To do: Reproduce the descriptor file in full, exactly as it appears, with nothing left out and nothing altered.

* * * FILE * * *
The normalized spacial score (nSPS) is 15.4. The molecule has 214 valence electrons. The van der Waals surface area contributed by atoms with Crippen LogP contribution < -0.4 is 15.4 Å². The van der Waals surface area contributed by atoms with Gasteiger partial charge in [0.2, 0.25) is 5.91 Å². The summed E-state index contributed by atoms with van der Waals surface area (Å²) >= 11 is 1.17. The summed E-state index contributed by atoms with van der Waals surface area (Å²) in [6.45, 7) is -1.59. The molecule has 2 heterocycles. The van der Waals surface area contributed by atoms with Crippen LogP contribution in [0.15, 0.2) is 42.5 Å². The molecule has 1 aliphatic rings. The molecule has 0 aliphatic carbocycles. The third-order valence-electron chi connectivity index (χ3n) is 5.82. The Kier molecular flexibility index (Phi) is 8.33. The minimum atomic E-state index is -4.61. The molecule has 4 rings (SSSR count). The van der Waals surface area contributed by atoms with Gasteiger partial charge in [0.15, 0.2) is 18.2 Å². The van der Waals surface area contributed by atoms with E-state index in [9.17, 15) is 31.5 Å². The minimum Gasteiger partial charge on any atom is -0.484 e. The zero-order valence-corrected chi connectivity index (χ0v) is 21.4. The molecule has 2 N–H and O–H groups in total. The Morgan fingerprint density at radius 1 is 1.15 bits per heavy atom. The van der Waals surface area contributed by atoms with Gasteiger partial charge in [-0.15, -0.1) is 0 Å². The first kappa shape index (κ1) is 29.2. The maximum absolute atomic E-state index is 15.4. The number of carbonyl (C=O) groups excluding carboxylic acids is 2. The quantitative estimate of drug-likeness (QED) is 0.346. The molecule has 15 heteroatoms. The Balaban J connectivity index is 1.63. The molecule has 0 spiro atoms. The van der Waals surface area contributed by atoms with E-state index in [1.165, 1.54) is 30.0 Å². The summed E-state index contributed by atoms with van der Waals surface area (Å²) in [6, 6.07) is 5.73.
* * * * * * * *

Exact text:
The normalized spacial score (nSPS) is 15.4. The molecule has 214 valence electrons. The van der Waals surface area contributed by atoms with Crippen LogP contribution < -0.4 is 15.4 Å². The van der Waals surface area contributed by atoms with Gasteiger partial charge in [0.2, 0.25) is 5.91 Å². The summed E-state index contributed by atoms with van der Waals surface area (Å²) >= 11 is 1.17. The summed E-state index contributed by atoms with van der Waals surface area (Å²) in [6.45, 7) is -1.59. The molecule has 2 heterocycles. The van der Waals surface area contributed by atoms with Crippen LogP contribution in [0.15, 0.2) is 42.5 Å². The molecule has 1 aliphatic rings. The molecule has 0 aliphatic carbocycles. The third-order valence-electron chi connectivity index (χ3n) is 5.82. The Kier molecular flexibility index (Phi) is 8.33. The minimum atomic E-state index is -4.61. The molecule has 4 rings (SSSR count). The van der Waals surface area contributed by atoms with Gasteiger partial charge in [0.15, 0.2) is 18.2 Å². The van der Waals surface area contributed by atoms with E-state index in [9.17, 15) is 31.5 Å². The minimum Gasteiger partial charge on any atom is -0.484 e. The zero-order valence-corrected chi connectivity index (χ0v) is 21.4. The molecule has 2 N–H and O–H groups in total. The Morgan fingerprint density at radius 1 is 1.15 bits per heavy atom. The van der Waals surface area contributed by atoms with Gasteiger partial charge in [-0.15, -0.1) is 0 Å². The first kappa shape index (κ1) is 29.2. The maximum absolute atomic E-state index is 15.4. The number of carbonyl (C=O) groups excluding carboxylic acids is 2. The quantitative estimate of drug-likeness (QED) is 0.346. The molecule has 15 heteroatoms. The Balaban J connectivity index is 1.63. The molecule has 0 spiro atoms. The van der Waals surface area contributed by atoms with E-state index in [1.165, 1.54) is 30.0 Å². The summed E-state index contributed by atoms with van der Waals surface area (Å²) in [6, 6.07) is 5.73.